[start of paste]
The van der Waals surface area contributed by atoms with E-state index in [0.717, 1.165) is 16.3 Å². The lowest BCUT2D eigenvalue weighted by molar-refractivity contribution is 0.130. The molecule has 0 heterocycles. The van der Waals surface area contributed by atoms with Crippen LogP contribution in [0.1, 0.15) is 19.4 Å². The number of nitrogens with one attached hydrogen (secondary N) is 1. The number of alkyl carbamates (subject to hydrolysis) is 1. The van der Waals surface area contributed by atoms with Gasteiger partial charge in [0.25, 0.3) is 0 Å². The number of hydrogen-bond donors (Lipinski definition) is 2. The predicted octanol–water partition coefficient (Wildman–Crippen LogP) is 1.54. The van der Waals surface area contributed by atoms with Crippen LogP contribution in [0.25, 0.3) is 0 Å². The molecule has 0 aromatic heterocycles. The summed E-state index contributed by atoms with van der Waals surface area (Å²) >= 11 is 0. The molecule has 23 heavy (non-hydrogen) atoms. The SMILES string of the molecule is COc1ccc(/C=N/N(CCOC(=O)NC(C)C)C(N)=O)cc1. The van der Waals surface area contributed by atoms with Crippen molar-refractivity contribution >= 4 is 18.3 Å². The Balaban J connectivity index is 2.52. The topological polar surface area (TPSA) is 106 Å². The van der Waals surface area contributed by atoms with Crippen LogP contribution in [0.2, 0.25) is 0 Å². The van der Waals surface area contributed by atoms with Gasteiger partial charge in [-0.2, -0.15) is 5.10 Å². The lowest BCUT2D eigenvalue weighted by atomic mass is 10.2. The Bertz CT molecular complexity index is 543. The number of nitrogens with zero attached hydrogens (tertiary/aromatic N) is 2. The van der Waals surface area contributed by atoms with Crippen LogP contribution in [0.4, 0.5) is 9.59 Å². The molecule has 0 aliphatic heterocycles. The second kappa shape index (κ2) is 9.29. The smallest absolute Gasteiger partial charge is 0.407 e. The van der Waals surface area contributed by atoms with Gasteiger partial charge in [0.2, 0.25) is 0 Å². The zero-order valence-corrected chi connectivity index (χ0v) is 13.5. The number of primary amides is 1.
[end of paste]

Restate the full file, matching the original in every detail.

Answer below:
The van der Waals surface area contributed by atoms with E-state index in [0.717, 1.165) is 16.3 Å². The lowest BCUT2D eigenvalue weighted by molar-refractivity contribution is 0.130. The molecule has 0 heterocycles. The van der Waals surface area contributed by atoms with Crippen LogP contribution in [0.1, 0.15) is 19.4 Å². The number of nitrogens with one attached hydrogen (secondary N) is 1. The number of alkyl carbamates (subject to hydrolysis) is 1. The van der Waals surface area contributed by atoms with Gasteiger partial charge in [0.25, 0.3) is 0 Å². The number of hydrogen-bond donors (Lipinski definition) is 2. The predicted octanol–water partition coefficient (Wildman–Crippen LogP) is 1.54. The van der Waals surface area contributed by atoms with Crippen LogP contribution in [0.25, 0.3) is 0 Å². The molecule has 0 aromatic heterocycles. The summed E-state index contributed by atoms with van der Waals surface area (Å²) >= 11 is 0. The molecule has 23 heavy (non-hydrogen) atoms. The SMILES string of the molecule is COc1ccc(/C=N/N(CCOC(=O)NC(C)C)C(N)=O)cc1. The van der Waals surface area contributed by atoms with Crippen molar-refractivity contribution >= 4 is 18.3 Å². The Balaban J connectivity index is 2.52. The topological polar surface area (TPSA) is 106 Å². The van der Waals surface area contributed by atoms with Crippen LogP contribution in [0.2, 0.25) is 0 Å². The van der Waals surface area contributed by atoms with Gasteiger partial charge in [-0.2, -0.15) is 5.10 Å². The lowest BCUT2D eigenvalue weighted by atomic mass is 10.2. The Bertz CT molecular complexity index is 543. The number of nitrogens with zero attached hydrogens (tertiary/aromatic N) is 2. The van der Waals surface area contributed by atoms with Crippen LogP contribution in [0.4, 0.5) is 9.59 Å². The molecule has 0 aliphatic heterocycles. The second kappa shape index (κ2) is 9.29. The smallest absolute Gasteiger partial charge is 0.407 e. The van der Waals surface area contributed by atoms with Gasteiger partial charge in [0.2, 0.25) is 0 Å². The zero-order valence-corrected chi connectivity index (χ0v) is 13.5. The number of primary amides is 1.